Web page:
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6 & 7 November 2021 (Pastoral Page) JUSTICE, MERCY AND THE CHURCH

By Asst Ps Lai Keet Keong

Romans 9:13-15

Just as it is written: “Jacob I loved, but Esau I hated.” What then shall we say? Is God unjust? Not at all! For He says to Moses, “I will have mercy on whom I have mercy, and I will have compassion on whom I have compassion.”

We serve a God who is both just and merciful. God’s justice demanded a sacrifice for the sins of the world. Hebrews 9:22 says without the shedding of blood, there is no forgiveness of sins. Without forgiveness, there is no redemption and reconciliation. God’s mercy sent His only begotten son, our Lord and Saviour Jesus Christ, to shed His blood for the wages of sin. Christ Himself was sinless (2 Corinthians 5:21), but He died for the sins of the world. Because sinful man can never hope to pay the price of sin by ourselves.

The Good Neighbours Initiative encapsulate our commitment, as a Church, to Christ’s command in Luke 10:37, where Jesus said, “Go and do likewise”, to be good neighbours to the last, lost and least in our community. This is a mission of mercy. Through this initiative, we desire to bring a measure of hope to those who struggle with basic needs, like the safety of a home environment, comfort of a reasonable meal, and the dignity of humans loved and cherished by God our creator.

In the book, Christian Faith, Justice, and a Politics of Mercy, the author, James E. Gilman, wrote: “In an unjust world, justice cannot establish itself, but requires, in public as well as private life, projects of merciful benevolence. Mercy alone has the power to subvert patterns of injustice, and mercy and projects of benevolence are tailored to establish and sustain patterns of justice.”

Who are our neighbours? They include:

  • Those who cannot speak for themselves, the destitute, the poor and needy (Proverbs 31:8-9)

  • Those who have been robbed, the foreigners, the fatherless and the widows (Jeremiah 22:3)

  • The oppressed, the hungry, the prisoners, the blind, those who are bowed down, the foreigners, the fatherless and the widows (Psalms 146:7-9)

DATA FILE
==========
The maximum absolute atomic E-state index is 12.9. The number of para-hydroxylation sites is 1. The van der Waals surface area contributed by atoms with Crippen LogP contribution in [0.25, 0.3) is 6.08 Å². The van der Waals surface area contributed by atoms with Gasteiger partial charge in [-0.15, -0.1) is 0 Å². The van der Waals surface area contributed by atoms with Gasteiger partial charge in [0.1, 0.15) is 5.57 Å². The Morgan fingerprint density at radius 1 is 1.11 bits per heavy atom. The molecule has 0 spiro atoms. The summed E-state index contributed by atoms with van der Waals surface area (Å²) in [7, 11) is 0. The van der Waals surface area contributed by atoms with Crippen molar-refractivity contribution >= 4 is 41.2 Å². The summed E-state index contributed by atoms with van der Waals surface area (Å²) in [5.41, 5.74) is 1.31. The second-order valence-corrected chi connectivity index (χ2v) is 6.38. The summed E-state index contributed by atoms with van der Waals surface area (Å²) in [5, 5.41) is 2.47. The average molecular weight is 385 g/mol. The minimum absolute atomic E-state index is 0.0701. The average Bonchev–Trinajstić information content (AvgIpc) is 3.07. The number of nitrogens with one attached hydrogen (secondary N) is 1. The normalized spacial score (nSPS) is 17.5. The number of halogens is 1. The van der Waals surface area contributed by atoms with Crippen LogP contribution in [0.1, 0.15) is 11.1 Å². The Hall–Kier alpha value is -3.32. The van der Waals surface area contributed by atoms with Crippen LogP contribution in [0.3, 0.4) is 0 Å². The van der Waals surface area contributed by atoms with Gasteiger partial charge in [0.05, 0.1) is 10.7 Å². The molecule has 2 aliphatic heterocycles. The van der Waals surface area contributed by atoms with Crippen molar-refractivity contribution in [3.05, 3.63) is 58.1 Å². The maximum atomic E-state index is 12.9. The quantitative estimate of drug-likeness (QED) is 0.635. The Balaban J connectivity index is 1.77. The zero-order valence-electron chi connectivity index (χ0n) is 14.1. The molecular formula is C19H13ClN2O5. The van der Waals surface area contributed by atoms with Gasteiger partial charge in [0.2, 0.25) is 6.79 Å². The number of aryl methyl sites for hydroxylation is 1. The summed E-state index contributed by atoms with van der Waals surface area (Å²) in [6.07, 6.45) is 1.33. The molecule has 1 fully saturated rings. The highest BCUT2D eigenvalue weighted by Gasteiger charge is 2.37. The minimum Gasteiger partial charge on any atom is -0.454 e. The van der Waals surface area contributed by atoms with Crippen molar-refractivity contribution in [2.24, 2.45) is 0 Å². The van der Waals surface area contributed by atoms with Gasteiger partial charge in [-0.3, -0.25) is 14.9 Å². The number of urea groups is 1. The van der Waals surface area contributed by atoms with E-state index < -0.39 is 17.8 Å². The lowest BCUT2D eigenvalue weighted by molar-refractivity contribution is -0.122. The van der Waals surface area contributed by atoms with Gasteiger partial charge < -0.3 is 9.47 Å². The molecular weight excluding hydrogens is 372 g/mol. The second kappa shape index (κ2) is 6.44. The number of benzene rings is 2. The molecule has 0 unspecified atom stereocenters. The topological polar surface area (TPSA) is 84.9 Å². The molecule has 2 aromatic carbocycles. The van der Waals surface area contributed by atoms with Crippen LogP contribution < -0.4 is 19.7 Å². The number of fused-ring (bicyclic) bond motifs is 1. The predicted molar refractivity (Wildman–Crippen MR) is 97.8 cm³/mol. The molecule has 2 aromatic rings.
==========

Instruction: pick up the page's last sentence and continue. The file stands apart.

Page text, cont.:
Why are they our neighbours? Because they walk and work in our community. God placed them in our community, and we in theirs, so that the light of Christ in us may shine out from the darkness (Isaiah 58:10). Then places of darkness will be as bright as noon!

My dear friends, when we care for our precious neighbours through combined or personal efforts of The Good Neighbours Initiative, remember that:

1. They do not need to deserve our acts of kindness. In other words, it does not matter whether we think they deserve our service or not. It does not matter even if we feel that some of them have made wrong decisions in life. Remember that we too did not deserve God’s mercy for our sins, yet God freely gave us His grace. Matthew 10:8 said, “Freely you have received, freely give.”

2. We are saved to be a blessing. We are freed from bondages of sin so that we may choose to serve God and love our neighbours (Galatians 5:13-14). This is the spirit of the law, and a command from our loving God! This is especially urgent and relevant in the light of the pandemic that affected so many lives and homes economically, psycho-emotionally and relationally. As God has blessed us, let us be willing to bless others in times of need.

3. We are not accumulating merits for ourselves in this world. Instead, Luke 6:35 tell us that our reward will be great in heaven. And the greatest reward is to honor and please our God who loves us so much! For He alone is our very great reward (Genesis 15:1).

4. We should focus on God as He is the one whom you obey. When you serve, some people may take advantage of you. You may not be appreciated in return. During those times, remember it is God whom you serve (Matthew 25:45). He knows your heart, sees your obedience and remembers your service. Focus on God who called us in this journey of discipleship.

Today, the church is as relevant as our expressions of mercy and justice. We are called to live out God’s Word in our lives, to live beyond the content of an isolated world of our own studies, or a mediocre life of worldly pleasures. May we be encouraged, and challenged, that those who show mercy are blessed, for they shall receive mercy.

James 2:12-13

Speak and act as those who are going to be judged by the law that gives freedom, because judgment without mercy will be shown to anyone who has not been merciful. Mercy triumphs over judgment.

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